After seventy years of partnership with trading card company Topps, Major League Baseball has decided to end that relationship in favor of a new partnership with sports apparel company Fanatics. The move has come as a shock to hardcore baseball card collectors, who have grown up collecting cards of their favorite stars for years. After so many years with the same company, why would the MLB change their partner to a rival? Who was Topps, and who is the rival company that has displaced them? In this article, we’ll explore all those questions and more.
What Went Wrong With Topps?
The MLB’s move to work with Fanatics, and no longer renew their deal with Topps, didn’t just come as a surprise to just your everyday consumer. According to the top brass at Topps, they too were completely left in the dark about the switch until after it had already been made. M.L.B. Players Inc.
Losing the deal is a devastating blow to the legacy company, and completely derails the company’s planned merger with Mudrick Capital Acquisition Corp II. It’s not just the MLB that has made the dive to using Fanatics as their partner: other sports giants like the NBA as well as the NFL will partner with the sports merchandising goliath. The deal is likely to bring the MLB much more money than they’ve ever received in such a partnership.
One memo released suggests that the final figures could be ten times larger than any previous deal agreed by the union and could generate as much as 2 billion US dollars a year by 2045. On the other hand MLB betting is starting to gain more and more popularity as gamblers are looking for new things to bet on so, at the end of the day, the MLB is producing serious money and interest in the sport right now.
Now, Topps’ stock of clientele is quickly dropping in number and value: with the loss of the signature partnership with the MLB, the company has just soccer to look to. Indeed, that market is still humongous, as they are currently partnered with the American Major League Soccer, the German Bundesliga, and the prestigious UEFA Champions League.
Who Exactly are Fanatics?
Even though the deal has seemingly come out of the blue, and disrupted an age-old partnership, Fanatics is by no means a fledgling company. Based in Jacksonville, Florida, the company was started in 1995 as a brick-and-mortar store in the Orange Park Mall by brother duo Alan and Mitch Trager. They hit the ground running, and by 1997, the company was able to open their second store. They chose to take advantage of the budding online market and began hiring specifically for e-commerce in 2000.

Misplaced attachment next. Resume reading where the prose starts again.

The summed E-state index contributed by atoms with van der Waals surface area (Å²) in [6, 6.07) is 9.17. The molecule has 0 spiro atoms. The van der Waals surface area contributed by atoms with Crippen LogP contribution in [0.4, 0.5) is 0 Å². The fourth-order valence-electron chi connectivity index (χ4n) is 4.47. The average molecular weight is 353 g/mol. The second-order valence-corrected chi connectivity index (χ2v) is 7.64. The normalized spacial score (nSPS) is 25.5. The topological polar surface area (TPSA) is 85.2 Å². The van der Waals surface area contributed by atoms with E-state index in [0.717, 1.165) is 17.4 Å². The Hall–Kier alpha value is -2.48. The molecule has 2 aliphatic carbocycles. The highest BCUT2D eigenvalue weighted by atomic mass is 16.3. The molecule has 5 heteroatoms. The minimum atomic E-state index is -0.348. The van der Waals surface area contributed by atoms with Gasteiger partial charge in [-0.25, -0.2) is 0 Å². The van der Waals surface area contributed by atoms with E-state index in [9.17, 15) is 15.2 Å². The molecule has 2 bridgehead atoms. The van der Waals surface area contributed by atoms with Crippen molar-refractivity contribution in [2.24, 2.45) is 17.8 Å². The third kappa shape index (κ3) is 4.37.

Fanatics chose to specifically target websites that produced high quality contact and had equally high-quality domain names. Combined through the use of affiliate marketing, Fanatics growth was reaching new heights each year.
By 2006, the company was large enough to start acquiring other companies in the same niche, and the first company to be absorbed into the ranks was Richard Perel’s Marketsville, which itself featured the top collegiate e-commerce site CollegiateFootballStore.com. In 2011, Fanatics was purchased by GSI commerce, and was later bought outright by Michael Rubin from eBay.
The company’s acquisition of deals with major sports leagues was quick and unrelenting. In 2015, Fanatics was able to announce a partnership with the NBA to operate its largest store, which was in New York, and maintained responsibility for running the NBAstore.com.
That same year they also struck a deal with NASCAR and were from then on able to sell trackside merchandise. The following year, Fanatics struck a deal with NFL and its associated NFLshop.com and was also granted the rights for player merchandise. With that move, Fanatics cemented their status as a major player in the sports merchandising world, eclipsing Nike as the largest producer of sports merchandise.
By 2017, Fanatics had also stepped onto the rink, and had partnered with the NHL to make jerseys designed for fans. As of now, Adidas still produces the jerseys used by the players, but it may only be a matter of time before Fanatics starts to encroach there as well.
What this Means for Baseball Card Collectors
The move has certainly come as a shock to the collector community, as would any changes that come after seventy years of partnership, especially for a community that values tradition and history, like the baseball card collecting community.
It’s hard to say definitively what this move means for the trading card community, but it seems likely that Fanatics will make some efforts to appeal to the legacy fans who are typically more resistant to such major changes. This could mean resurgences of dollar packs or more availability could be in the cards in the near future.
In the meantime, you’ll still be able to collect cards from Topps, at least until 2026 when their deal runs out.